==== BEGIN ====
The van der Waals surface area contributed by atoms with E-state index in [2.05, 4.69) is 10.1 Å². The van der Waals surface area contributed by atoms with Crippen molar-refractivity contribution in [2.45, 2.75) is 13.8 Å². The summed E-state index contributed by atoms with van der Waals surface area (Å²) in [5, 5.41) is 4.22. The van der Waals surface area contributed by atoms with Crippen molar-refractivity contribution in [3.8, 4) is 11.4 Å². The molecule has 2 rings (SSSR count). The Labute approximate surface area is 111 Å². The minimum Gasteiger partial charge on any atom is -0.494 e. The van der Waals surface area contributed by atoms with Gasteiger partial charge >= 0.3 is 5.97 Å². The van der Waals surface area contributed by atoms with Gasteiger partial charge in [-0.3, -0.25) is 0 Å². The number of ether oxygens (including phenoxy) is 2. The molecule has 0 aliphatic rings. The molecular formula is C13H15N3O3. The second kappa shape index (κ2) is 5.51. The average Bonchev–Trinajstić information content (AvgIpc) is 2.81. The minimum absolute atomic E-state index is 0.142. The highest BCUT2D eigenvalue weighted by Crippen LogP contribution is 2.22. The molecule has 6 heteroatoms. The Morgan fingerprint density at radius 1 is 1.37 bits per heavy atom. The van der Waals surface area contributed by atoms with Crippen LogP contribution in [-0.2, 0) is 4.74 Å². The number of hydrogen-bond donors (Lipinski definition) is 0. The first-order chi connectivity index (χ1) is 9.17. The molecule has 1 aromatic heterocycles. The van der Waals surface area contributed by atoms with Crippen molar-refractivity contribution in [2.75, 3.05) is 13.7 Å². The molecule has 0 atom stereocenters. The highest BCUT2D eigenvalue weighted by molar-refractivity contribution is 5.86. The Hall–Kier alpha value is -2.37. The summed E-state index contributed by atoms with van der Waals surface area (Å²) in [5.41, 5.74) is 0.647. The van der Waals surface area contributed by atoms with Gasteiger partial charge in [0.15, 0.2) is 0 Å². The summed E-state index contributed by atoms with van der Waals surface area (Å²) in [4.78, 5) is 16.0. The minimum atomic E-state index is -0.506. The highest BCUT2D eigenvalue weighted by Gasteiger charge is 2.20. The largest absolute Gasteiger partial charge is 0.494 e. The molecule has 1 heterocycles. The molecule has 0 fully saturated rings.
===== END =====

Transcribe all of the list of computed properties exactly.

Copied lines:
The van der Waals surface area contributed by atoms with E-state index in [2.05, 4.69) is 10.1 Å². The van der Waals surface area contributed by atoms with Crippen molar-refractivity contribution in [2.45, 2.75) is 13.8 Å². The summed E-state index contributed by atoms with van der Waals surface area (Å²) in [5, 5.41) is 4.22. The van der Waals surface area contributed by atoms with Crippen molar-refractivity contribution in [3.8, 4) is 11.4 Å². The molecule has 2 rings (SSSR count). The Labute approximate surface area is 111 Å². The minimum Gasteiger partial charge on any atom is -0.494 e. The van der Waals surface area contributed by atoms with Gasteiger partial charge >= 0.3 is 5.97 Å². The van der Waals surface area contributed by atoms with Gasteiger partial charge in [-0.3, -0.25) is 0 Å². The number of ether oxygens (including phenoxy) is 2. The molecule has 0 aliphatic rings. The molecular formula is C13H15N3O3. The second kappa shape index (κ2) is 5.51. The average Bonchev–Trinajstić information content (AvgIpc) is 2.81. The minimum absolute atomic E-state index is 0.142. The highest BCUT2D eigenvalue weighted by Crippen LogP contribution is 2.22. The molecule has 6 heteroatoms. The Morgan fingerprint density at radius 1 is 1.37 bits per heavy atom. The van der Waals surface area contributed by atoms with Crippen LogP contribution in [-0.2, 0) is 4.74 Å². The number of hydrogen-bond donors (Lipinski definition) is 0. The first-order chi connectivity index (χ1) is 9.17. The molecule has 1 aromatic heterocycles. The van der Waals surface area contributed by atoms with Crippen molar-refractivity contribution in [2.75, 3.05) is 13.7 Å². The molecule has 0 atom stereocenters. The highest BCUT2D eigenvalue weighted by molar-refractivity contribution is 5.86. The Hall–Kier alpha value is -2.37. The summed E-state index contributed by atoms with van der Waals surface area (Å²) in [5.41, 5.74) is 0.647. The van der Waals surface area contributed by atoms with Gasteiger partial charge in [0.15, 0.2) is 0 Å². The summed E-state index contributed by atoms with van der Waals surface area (Å²) in [4.78, 5) is 16.0. The minimum atomic E-state index is -0.506. The highest BCUT2D eigenvalue weighted by Gasteiger charge is 2.20. The largest absolute Gasteiger partial charge is 0.494 e. The molecule has 1 heterocycles. The molecule has 0 fully saturated rings.